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Comparing life histories across taxonomic groups in multiple dimensions: how mammal-like are insects?

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JournalAMERICAN NATURALIST
DateAccepted/In press - 3 Jul 2019
Original languageEnglish

Abstract

Explaining variation in life histories remains a major challenge because they are multi-dimensional and there are many competing explanatory theories and paradigms. An influential concept in life history theory is the ’fast-slow continuum’, exemplified by mammals. Determining the utility of such concepts across taxonomic groups requires comparison of the groups’ life histories in multidimensional space. Insects display enormous species richness and phenotypic diversity, but testing hypotheses like the ’fast-slow continuum’ has been inhibited by incomplete trait data.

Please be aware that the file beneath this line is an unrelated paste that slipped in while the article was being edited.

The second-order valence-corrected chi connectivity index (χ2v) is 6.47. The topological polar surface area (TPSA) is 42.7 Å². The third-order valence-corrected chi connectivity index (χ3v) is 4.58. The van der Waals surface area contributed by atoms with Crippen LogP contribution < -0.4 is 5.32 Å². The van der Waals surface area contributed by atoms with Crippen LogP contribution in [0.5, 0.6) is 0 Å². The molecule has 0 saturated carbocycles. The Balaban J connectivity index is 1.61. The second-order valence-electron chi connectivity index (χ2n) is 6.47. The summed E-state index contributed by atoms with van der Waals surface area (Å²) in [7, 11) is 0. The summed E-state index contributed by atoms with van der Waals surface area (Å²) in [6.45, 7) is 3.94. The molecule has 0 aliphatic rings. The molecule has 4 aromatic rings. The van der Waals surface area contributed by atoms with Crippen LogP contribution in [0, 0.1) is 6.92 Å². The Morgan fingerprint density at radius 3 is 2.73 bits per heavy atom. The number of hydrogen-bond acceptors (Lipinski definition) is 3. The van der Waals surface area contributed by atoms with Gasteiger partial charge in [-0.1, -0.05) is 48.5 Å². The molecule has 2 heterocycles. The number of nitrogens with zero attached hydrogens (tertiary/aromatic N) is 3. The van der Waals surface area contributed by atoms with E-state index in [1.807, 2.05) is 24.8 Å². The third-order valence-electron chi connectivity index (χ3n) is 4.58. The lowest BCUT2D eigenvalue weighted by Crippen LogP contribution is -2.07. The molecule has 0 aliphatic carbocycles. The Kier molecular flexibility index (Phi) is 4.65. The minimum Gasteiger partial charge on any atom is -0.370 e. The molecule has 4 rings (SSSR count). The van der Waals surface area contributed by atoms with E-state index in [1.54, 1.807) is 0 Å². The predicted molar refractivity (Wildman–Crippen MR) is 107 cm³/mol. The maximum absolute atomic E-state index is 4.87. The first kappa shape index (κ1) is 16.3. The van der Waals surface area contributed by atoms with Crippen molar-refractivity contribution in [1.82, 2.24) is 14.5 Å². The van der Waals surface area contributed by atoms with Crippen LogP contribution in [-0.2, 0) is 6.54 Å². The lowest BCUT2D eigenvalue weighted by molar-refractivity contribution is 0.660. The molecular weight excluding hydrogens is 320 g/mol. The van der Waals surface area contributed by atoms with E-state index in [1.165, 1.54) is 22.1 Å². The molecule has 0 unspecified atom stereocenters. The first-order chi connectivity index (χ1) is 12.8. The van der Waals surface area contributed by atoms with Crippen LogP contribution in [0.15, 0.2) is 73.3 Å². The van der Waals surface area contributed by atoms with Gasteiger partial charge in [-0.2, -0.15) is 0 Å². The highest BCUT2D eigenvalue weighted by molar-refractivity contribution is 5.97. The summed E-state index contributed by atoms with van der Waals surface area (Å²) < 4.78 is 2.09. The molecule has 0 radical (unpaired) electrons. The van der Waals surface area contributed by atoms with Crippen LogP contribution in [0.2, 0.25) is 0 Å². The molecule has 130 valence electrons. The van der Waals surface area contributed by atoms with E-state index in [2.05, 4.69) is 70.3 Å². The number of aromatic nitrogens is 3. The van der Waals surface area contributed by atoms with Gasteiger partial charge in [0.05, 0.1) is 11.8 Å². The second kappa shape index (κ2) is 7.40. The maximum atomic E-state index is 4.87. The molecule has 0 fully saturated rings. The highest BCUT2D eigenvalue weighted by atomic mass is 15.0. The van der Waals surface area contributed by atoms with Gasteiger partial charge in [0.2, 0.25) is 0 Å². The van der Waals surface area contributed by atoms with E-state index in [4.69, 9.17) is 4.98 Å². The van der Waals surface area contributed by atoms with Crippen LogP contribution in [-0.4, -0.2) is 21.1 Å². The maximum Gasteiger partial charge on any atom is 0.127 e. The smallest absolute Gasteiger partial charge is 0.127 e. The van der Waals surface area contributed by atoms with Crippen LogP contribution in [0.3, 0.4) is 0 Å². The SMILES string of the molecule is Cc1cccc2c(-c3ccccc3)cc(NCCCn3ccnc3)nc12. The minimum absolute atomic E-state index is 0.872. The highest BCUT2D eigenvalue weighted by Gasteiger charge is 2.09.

We use phylogenetic imputation to generate complete datasets of seven life history traits in orthopterans (grasshoppers and crickets) and examine the robustness of these imputations for our findings. Three phylogenetic principal components explain 83-96% of variation in these data. We find consistent evidence of an axis mostly following expectations of a ’fast-slow continuum’, except that ’slow’ species produce larger, not smaller, clutches of eggs. We show that the principal axes of variation in orthopterans and reptiles are mutually explanatory, as are those of mammals and birds. Essentially, trait covariation in Orthoptera, with ’slow’ species producing larger clutches, is more reptile-like than mammal-or-bird-like. We conclude that the ’fast-slow
continuum’ is less pronounced in Orthoptera than in birds and mammals, reducing the universal relevance of this pattern, and the theories that predict it.

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